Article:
cate that he would play an important
role in improving city zoning and pro-
moting responsible development.
Lipson also has demonstrated inter-
est and experience in student issues. He
worked as a staff attorney for the Uni-
versity's Student Legal Services, often
representing students in disputes with
landlords. His perspective on students'
roles in the community is influenced by
his firsthand knowledge and experience
of landlord abuse, not to mention his
Law School alum status. Additionally, he
favors new and progressive ideas about
the integration of affordable housing
into the city, such as accessory dwelling
units. Lipson seems an ideal candidate
to oversee the direction of Ann Arbor's
rapid growth; while Higgins is compe-
tent, she seems satisfied with the status
quo and lacks the creative vision and
the understanding of student-resident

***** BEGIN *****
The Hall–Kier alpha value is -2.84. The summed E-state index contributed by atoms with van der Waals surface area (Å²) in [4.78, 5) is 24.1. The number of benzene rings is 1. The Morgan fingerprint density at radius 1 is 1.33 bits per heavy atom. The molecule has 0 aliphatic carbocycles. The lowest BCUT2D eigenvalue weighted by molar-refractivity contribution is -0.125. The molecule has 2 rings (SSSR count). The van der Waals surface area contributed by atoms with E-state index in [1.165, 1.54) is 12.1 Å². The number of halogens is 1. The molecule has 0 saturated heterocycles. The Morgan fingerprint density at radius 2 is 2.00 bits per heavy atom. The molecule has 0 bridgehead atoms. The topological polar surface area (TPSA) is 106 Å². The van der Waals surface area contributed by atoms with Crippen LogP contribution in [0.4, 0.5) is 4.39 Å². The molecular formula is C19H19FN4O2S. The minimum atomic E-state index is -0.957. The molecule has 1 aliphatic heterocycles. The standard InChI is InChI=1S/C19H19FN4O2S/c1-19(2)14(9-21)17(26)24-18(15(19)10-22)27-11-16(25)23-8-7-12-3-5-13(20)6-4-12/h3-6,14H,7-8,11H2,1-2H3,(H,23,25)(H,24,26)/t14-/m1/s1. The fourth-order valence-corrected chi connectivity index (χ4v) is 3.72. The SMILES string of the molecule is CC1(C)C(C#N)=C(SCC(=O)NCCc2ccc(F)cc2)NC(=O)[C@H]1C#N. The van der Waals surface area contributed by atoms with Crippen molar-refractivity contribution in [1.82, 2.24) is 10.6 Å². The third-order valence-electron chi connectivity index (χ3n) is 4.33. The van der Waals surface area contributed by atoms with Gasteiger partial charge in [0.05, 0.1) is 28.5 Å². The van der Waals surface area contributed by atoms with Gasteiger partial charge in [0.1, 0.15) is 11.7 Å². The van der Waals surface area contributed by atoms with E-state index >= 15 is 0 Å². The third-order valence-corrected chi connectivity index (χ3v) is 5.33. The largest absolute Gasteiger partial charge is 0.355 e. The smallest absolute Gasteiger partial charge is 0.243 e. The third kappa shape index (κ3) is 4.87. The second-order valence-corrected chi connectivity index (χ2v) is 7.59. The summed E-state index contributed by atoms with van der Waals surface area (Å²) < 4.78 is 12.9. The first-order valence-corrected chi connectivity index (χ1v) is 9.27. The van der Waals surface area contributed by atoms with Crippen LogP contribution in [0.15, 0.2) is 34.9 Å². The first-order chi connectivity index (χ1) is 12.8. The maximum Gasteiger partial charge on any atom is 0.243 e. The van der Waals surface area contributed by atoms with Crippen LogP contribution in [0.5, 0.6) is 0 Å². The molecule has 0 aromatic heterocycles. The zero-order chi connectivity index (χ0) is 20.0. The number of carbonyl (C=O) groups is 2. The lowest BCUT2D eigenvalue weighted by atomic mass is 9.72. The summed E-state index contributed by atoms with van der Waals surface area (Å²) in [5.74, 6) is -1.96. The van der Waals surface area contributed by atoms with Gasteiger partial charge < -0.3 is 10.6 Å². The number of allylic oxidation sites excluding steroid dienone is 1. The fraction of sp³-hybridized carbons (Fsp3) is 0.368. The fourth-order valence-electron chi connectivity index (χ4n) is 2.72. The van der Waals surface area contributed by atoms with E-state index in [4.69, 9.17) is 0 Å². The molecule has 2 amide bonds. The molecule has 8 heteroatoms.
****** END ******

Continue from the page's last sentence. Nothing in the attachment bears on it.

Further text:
dynamics required to effectively lead a
diverse and evolving city. Higgins was
also the only candidate who said she
would not have supported moving a vote
on the Oxbridge and North Burns Park
street parking permits - an ordinance,
passed last month, that student leaders
opposed - to the fall, when students
would be in town to offer their input.
All four candidates are qualified for
the job, but Lipson and Kang stand
out for their commitment to bring City
Council more in touch with its residents.
They are also the best chance students
have of gaining a voice in city politics
and preventing future anti-student ordi-
nances like the proposed ban on porch
couches. We endorse ERIC LIPSON
and EUGENE KANG as Democratic
nominees for City Council.

For students, one dollar will buy a can of
pop, a few pages of a textbook or one-
hundredth of a percent of in-state tuition.
Next year, a $1 increase in student fees will help
provide $37,500 in additional fundingforstudent
groups and pay for a lawyer specializing in off-
campus housing. After students expressed their
support last winter for a $3 fee increase through
Michigan Student Assembly elections, the Uni-
versity Board of Regents last month approved
raising student fees by $1, dividing the money
evenly between Student Legal Services and
MSA. The reduced increase was approved by
a narrow margin, with the Republican regents